Since each year’s Athletic Association was a unique entity, the teams selected to complete, the uniforms and lettering style used and the requirements for athletic awards tended to differ from season to season. In 1919 the girls’ basketball team was pictured wearing white sweaters with a dark (assumedly blue) G and it was noted that all but one of the the participants “won both their letter and jersey.” Considering that the jersey was of a heavy knit, it can be seen where the tradition of a letter sweater began.

In 1920 the men wore dark sweaters with a white G, while the women wore the opposite, complete with hoods. It was noted that athletics were financed that year by the Students Association, with the sweaters one of the primary purchases.

In the 1922 yearbook it was recorded that the women’s basketball tournament was won by the “Junior Library” team and that they were “awarded the sweaters to be worn for the rest of the term.” In some seasons, after the inter-class competition, a “nominal varsity” was selected of the best players, with those players receiving letters.

The awards became more formalized in the mid-1920s. In 1925, “Wearers of the G” not only received letters, but “special insignia” versions to indicated their participation in hiking, swimming, track, basketball, baseball or tennis. In 1926, an “Old English G” was given to those students who had received letters the previous season, which were a “Big G” (block style). Sweaters were also occasionally given to the players to keep. In 1926, for example, the senior class won three consecutive tournaments, so “the white sweaters, emblems of a team’s success, were given to the players.”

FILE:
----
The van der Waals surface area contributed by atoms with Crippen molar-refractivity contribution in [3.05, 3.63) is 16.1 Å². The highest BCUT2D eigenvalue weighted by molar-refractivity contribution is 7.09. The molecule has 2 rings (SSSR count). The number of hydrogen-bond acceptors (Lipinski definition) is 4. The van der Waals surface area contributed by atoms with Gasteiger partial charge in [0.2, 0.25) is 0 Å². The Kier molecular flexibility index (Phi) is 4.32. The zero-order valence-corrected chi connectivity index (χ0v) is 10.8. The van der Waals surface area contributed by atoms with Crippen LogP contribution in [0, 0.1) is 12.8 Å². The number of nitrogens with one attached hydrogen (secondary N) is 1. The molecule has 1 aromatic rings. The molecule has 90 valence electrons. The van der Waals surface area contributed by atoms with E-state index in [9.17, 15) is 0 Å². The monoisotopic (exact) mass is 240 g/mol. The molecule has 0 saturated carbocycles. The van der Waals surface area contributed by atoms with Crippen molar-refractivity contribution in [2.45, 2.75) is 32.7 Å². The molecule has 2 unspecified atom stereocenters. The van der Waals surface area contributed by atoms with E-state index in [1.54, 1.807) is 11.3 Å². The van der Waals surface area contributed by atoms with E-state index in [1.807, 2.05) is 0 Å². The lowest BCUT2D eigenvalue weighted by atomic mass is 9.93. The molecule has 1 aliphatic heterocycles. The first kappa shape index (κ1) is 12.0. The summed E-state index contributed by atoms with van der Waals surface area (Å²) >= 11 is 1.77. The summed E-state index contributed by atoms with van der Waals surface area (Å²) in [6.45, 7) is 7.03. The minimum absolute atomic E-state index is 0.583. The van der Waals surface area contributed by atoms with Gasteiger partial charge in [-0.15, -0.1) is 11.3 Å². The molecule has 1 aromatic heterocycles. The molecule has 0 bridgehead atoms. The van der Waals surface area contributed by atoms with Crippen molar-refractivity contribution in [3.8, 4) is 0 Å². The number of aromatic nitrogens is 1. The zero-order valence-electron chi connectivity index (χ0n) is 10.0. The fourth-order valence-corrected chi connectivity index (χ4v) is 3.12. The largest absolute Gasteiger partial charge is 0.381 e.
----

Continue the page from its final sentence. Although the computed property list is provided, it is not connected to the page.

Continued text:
The 1929 “Athletic Council” reorganized and clarified the standards for the awards, providing the most detailed look at the era’s protocol for earning a letter:

“Freshman girls who participate in three out of the four major sports are awarded [class year] numerals. Juniors who participate in two of the major sports are awarded a six inch Old English G. Because of the fact that the Senior girls have added after-school responsibilities due to practice teaching, they need to take part in only one major sport for which they earn an eight inch Block G.

“The highest honor to be acquired after a season of hard fought games is measuring up the standards of the girls’ basketball varsity. Three judges have the responsibility of choosing the best players from the three class teams. This is merely an honorary membership since they do not play any games. In order to distinguish those winning this honor, white sweaters and gold basketballs are given them to use until the next varsity team is chosen. Should any member be in the varsity for three successive years, the gold basketball becomes her permanent possession.”

The men that season had similar requirements: